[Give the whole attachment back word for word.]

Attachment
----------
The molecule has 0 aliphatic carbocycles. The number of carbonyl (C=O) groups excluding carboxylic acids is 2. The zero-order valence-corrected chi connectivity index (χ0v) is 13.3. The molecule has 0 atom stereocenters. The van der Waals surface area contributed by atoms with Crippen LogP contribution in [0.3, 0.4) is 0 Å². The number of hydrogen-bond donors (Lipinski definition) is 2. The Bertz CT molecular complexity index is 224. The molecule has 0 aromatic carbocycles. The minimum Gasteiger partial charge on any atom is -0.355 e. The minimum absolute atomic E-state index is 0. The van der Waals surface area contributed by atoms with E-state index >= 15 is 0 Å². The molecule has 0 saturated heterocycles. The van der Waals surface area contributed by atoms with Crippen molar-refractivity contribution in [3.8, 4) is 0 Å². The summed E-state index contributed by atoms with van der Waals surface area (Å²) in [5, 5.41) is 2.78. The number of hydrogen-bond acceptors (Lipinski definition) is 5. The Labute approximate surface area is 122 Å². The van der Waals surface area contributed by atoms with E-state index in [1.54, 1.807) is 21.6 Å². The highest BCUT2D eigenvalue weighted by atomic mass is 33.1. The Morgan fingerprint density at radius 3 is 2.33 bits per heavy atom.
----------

The molecule has 0 aliphatic carbocycles. The number of carbonyl (C=O) groups excluding carboxylic acids is 2. The zero-order valence-corrected chi connectivity index (χ0v) is 13.3. The molecule has 0 atom stereocenters. The van der Waals surface area contributed by atoms with Crippen LogP contribution in [0.3, 0.4) is 0 Å². The number of hydrogen-bond donors (Lipinski definition) is 2. The Bertz CT molecular complexity index is 224. The molecule has 0 aromatic carbocycles. The minimum Gasteiger partial charge on any atom is -0.355 e. The minimum absolute atomic E-state index is 0. The van der Waals surface area contributed by atoms with E-state index >= 15 is 0 Å². The molecule has 0 saturated heterocycles. The van der Waals surface area contributed by atoms with Crippen molar-refractivity contribution in [3.8, 4) is 0 Å². The summed E-state index contributed by atoms with van der Waals surface area (Å²) in [5, 5.41) is 2.78. The number of hydrogen-bond acceptors (Lipinski definition) is 5. The Labute approximate surface area is 122 Å². The van der Waals surface area contributed by atoms with E-state index in [1.54, 1.807) is 21.6 Å². The highest BCUT2D eigenvalue weighted by atomic mass is 33.1. The Morgan fingerprint density at radius 3 is 2.33 bits per heavy atom.